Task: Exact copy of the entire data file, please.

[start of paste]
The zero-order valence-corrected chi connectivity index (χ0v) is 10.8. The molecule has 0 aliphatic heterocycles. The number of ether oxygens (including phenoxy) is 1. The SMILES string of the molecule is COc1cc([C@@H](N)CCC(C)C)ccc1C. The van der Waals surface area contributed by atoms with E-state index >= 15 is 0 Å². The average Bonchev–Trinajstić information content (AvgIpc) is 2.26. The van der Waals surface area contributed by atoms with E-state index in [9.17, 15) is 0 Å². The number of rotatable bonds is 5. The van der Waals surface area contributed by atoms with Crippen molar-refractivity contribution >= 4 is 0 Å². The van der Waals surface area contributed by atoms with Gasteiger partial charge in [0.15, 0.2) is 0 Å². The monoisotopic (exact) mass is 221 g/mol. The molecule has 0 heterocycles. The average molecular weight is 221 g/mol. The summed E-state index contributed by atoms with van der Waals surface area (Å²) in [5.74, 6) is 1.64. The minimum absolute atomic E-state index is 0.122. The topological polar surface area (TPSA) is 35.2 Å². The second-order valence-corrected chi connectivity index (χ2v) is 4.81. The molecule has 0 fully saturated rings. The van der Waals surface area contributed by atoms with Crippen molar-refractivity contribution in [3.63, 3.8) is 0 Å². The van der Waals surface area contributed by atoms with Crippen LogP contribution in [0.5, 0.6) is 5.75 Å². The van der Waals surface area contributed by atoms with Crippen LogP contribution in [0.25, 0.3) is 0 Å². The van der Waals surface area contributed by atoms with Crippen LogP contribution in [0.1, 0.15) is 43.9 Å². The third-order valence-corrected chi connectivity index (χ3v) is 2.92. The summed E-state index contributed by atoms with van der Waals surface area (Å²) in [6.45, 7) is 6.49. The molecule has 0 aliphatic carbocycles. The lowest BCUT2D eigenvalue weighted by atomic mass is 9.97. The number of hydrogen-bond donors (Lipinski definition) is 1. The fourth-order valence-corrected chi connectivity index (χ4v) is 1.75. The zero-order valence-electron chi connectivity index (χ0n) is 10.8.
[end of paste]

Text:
The zero-order valence-corrected chi connectivity index (χ0v) is 10.8. The molecule has 0 aliphatic heterocycles. The number of ether oxygens (including phenoxy) is 1. The SMILES string of the molecule is COc1cc([C@@H](N)CCC(C)C)ccc1C. The van der Waals surface area contributed by atoms with E-state index >= 15 is 0 Å². The average Bonchev–Trinajstić information content (AvgIpc) is 2.26. The van der Waals surface area contributed by atoms with E-state index in [9.17, 15) is 0 Å². The number of rotatable bonds is 5. The van der Waals surface area contributed by atoms with Crippen molar-refractivity contribution >= 4 is 0 Å². The van der Waals surface area contributed by atoms with Gasteiger partial charge in [0.15, 0.2) is 0 Å². The monoisotopic (exact) mass is 221 g/mol. The molecule has 0 heterocycles. The average molecular weight is 221 g/mol. The summed E-state index contributed by atoms with van der Waals surface area (Å²) in [5.74, 6) is 1.64. The minimum absolute atomic E-state index is 0.122. The topological polar surface area (TPSA) is 35.2 Å². The second-order valence-corrected chi connectivity index (χ2v) is 4.81. The molecule has 0 fully saturated rings. The van der Waals surface area contributed by atoms with Crippen molar-refractivity contribution in [3.63, 3.8) is 0 Å². The van der Waals surface area contributed by atoms with Crippen LogP contribution in [0.5, 0.6) is 5.75 Å². The van der Waals surface area contributed by atoms with Crippen LogP contribution in [0.25, 0.3) is 0 Å². The van der Waals surface area contributed by atoms with Crippen LogP contribution in [0.1, 0.15) is 43.9 Å². The third-order valence-corrected chi connectivity index (χ3v) is 2.92. The summed E-state index contributed by atoms with van der Waals surface area (Å²) in [6.45, 7) is 6.49. The molecule has 0 aliphatic carbocycles. The lowest BCUT2D eigenvalue weighted by atomic mass is 9.97. The number of hydrogen-bond donors (Lipinski definition) is 1. The fourth-order valence-corrected chi connectivity index (χ4v) is 1.75. The zero-order valence-electron chi connectivity index (χ0n) is 10.8.